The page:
Since the US developed, tested, and eventually used nukes, nuclear weapons have been the hallmark of a US deterrence strategy that has seen seven decades of relative peace settle over the globe.
Today, the US relies on a the “nuclear triad” for deterrence, which means they can launch nuclear missiles from silos based on land, submarines based in the sea, and bombers flying in the sky.
But that triad is under attack. The argument, mainly emanating from democrats in the House and Senate, is that we should not waste billions on weapons systems we’re likely to never use. However, to never have to use these weapons is the best-case scenario, and it is in fact the entire point of the effort.
Each leg of the triad offers it’s own unique advantages, and all three of these areas are desperately in need of modernisation, even if it costs the US $450 billion.
When a nuclear weapon is modernised, it’s the delivery platform that changes, not the warhead itself. The US no longer makes nuclear warheads, and it has been a long trumpeted goal of the Obama administration to move towards disarmament with the distant goal of deterring nuclear attacks on the US or on allies being the sole purpose of the US’s nuclear arsenal.
Land based silos scattered across the US provide fixed locations from which the US can mount a nuclear attack. The clear benefit of these bases comes from their situation underground. Even a nuclear attack on one or all of the known sites won’t render them useless. They are the fastest way the president can deploy nuclear weapons, and as they are spread out, they would be very hard for an adversary to neutralise all at once. When people talk about the president having “a finger on the button,” these are the missiles that button fires.
Currently the silos house Minutemen III intercontinental ballistic missiles that were devised in 1982. These weapons are capable and well-maintained, but they’re limited by their aged technology, specifically the targeting system.
Air-launched nuclear missiles can be fired from bombers or fighters, and provide the most forward-deployable leg of the triad. These air-launched cruise missiles have an incredible range of over 1,000 miles which is hugely important for penetrating contested enemy air spaces. The B-52 can carry 20 such cruise missiles, which can be fired in an overwhelming salvo to neutralise enemy air defences.
But unlike the ground-based ICBMs, or submarines deep under the sea, the nuclear armed planes provide a showy kind of deterrence. Moving a B-52 to a region, as the US recently has in the Baltics and the Pacific, puts the entire area on notice that the US has laid a powerful chess piece in striking range.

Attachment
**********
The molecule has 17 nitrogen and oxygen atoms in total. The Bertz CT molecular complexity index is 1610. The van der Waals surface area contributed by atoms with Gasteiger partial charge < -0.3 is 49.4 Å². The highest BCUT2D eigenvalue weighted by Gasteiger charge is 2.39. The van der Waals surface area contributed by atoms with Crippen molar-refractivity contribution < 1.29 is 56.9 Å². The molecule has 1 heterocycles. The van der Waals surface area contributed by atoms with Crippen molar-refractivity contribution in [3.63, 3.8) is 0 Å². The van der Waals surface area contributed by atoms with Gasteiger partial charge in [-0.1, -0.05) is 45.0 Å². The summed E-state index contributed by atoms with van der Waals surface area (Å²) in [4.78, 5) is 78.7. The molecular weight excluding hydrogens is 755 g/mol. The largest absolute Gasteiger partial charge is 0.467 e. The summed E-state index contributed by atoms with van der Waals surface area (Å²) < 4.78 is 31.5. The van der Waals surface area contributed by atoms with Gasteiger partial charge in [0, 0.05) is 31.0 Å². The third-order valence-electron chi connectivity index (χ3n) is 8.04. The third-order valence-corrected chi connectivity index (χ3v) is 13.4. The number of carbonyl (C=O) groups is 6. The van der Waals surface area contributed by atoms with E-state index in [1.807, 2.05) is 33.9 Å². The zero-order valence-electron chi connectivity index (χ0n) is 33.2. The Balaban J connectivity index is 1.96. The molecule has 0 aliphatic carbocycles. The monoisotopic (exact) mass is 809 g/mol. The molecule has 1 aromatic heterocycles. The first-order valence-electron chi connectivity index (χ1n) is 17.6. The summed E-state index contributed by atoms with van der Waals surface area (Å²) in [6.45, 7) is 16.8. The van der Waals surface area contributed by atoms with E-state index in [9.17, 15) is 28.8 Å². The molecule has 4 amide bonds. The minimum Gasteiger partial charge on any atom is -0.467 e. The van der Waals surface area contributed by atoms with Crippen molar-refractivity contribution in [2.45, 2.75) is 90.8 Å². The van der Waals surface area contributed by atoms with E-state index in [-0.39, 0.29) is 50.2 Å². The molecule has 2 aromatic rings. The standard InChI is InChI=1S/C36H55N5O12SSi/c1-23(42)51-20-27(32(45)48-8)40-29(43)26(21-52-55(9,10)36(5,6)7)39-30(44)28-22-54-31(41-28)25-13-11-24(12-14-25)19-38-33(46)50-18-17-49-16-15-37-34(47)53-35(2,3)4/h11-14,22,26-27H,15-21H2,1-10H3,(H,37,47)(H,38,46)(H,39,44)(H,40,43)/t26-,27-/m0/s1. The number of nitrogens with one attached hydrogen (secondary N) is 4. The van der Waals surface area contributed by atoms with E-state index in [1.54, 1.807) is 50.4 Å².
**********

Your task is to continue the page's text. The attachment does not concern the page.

Again, the new missiles needed to modernise the airborne leg of the triad would incorporate modern technology and targeting that would make them harder to see and shoot down. However, even if a cruise missile is shot down, it’s infinitely better than the loss of a pilot and a bomber.
The final leg of the triad are ballistic-class nuclear submarines. Situated in hidden locations in oceans throughout the world, these submarines are the ultimate check against nuclear strikes. As they are incredibly difficult to track and destroy, a ballistic-missile submarine provides the US with the chance to launch a nuclear counter-attack.
Today’s Ohio-class ballistic missile submarines are undetectable in the water, but that could change as technology rapidly develops and cyber espionage makes sure that no secret is safe. So, the US has commissioned the new Columbia-class submarine to protect the US’s important deterrence capability. Improvements to the trident missiles employed by these submarines, first deployed in 1990, are also budgeted for the near future.
The days when the US could fly a propeller-driven bomber over enemy territory, and simply drop a nuclear-armed unguided bomb onto a city are long gone and simply not coming back.
Understanding the importance of nuclear deterrence is counterintuitive, as these weapons of mass destruction actually serve as a kind of insurance policy on peace and the continued existence of humanity as we know it on earth. And not to downplay the US’s desperate need for infrastructure and other worthy projects, but if the price for nuclear deterrence comes out to $450 billion, out of a $4 trillion yearly budget, then relative peace on earth is worth it.
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